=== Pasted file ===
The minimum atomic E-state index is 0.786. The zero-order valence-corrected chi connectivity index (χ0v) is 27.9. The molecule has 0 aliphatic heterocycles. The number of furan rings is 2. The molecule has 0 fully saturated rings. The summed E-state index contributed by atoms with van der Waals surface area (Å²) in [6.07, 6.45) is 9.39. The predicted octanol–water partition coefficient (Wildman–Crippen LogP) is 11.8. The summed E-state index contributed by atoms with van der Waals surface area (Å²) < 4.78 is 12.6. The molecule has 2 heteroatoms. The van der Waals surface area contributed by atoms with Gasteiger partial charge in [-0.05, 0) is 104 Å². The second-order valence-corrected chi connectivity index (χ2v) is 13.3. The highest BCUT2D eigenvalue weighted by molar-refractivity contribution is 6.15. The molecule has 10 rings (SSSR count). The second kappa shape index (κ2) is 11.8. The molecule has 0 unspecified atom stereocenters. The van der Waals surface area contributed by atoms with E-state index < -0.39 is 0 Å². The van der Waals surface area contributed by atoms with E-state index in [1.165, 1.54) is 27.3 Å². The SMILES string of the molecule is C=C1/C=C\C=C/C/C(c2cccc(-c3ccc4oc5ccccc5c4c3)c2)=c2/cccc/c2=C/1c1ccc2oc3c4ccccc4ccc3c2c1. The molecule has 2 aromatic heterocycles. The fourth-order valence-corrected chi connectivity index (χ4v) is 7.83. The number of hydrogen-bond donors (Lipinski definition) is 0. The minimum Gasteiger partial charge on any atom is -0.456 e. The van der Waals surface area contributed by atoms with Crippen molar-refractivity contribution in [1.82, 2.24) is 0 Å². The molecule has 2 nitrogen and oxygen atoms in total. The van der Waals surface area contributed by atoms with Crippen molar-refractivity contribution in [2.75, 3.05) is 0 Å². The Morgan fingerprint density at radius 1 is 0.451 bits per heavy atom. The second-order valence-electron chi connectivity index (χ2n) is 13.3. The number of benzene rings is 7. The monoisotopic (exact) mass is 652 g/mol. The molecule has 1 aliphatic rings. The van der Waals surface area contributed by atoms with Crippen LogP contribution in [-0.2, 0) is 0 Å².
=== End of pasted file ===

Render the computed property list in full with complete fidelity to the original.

The minimum atomic E-state index is 0.786. The zero-order valence-corrected chi connectivity index (χ0v) is 27.9. The molecule has 0 aliphatic heterocycles. The number of furan rings is 2. The molecule has 0 fully saturated rings. The summed E-state index contributed by atoms with van der Waals surface area (Å²) in [6.07, 6.45) is 9.39. The predicted octanol–water partition coefficient (Wildman–Crippen LogP) is 11.8. The summed E-state index contributed by atoms with van der Waals surface area (Å²) < 4.78 is 12.6. The molecule has 2 heteroatoms. The van der Waals surface area contributed by atoms with Gasteiger partial charge in [-0.05, 0) is 104 Å². The second-order valence-corrected chi connectivity index (χ2v) is 13.3. The highest BCUT2D eigenvalue weighted by molar-refractivity contribution is 6.15. The molecule has 10 rings (SSSR count). The second kappa shape index (κ2) is 11.8. The molecule has 0 unspecified atom stereocenters. The van der Waals surface area contributed by atoms with E-state index < -0.39 is 0 Å². The van der Waals surface area contributed by atoms with E-state index in [1.165, 1.54) is 27.3 Å². The SMILES string of the molecule is C=C1/C=C\C=C/C/C(c2cccc(-c3ccc4oc5ccccc5c4c3)c2)=c2/cccc/c2=C/1c1ccc2oc3c4ccccc4ccc3c2c1. The molecule has 2 aromatic heterocycles. The fourth-order valence-corrected chi connectivity index (χ4v) is 7.83. The number of hydrogen-bond donors (Lipinski definition) is 0. The minimum Gasteiger partial charge on any atom is -0.456 e. The van der Waals surface area contributed by atoms with Crippen molar-refractivity contribution in [1.82, 2.24) is 0 Å². The molecule has 2 nitrogen and oxygen atoms in total. The van der Waals surface area contributed by atoms with Crippen molar-refractivity contribution in [2.75, 3.05) is 0 Å². The Morgan fingerprint density at radius 1 is 0.451 bits per heavy atom. The second-order valence-electron chi connectivity index (χ2n) is 13.3. The number of benzene rings is 7. The monoisotopic (exact) mass is 652 g/mol. The molecule has 1 aliphatic rings. The van der Waals surface area contributed by atoms with Crippen LogP contribution in [-0.2, 0) is 0 Å².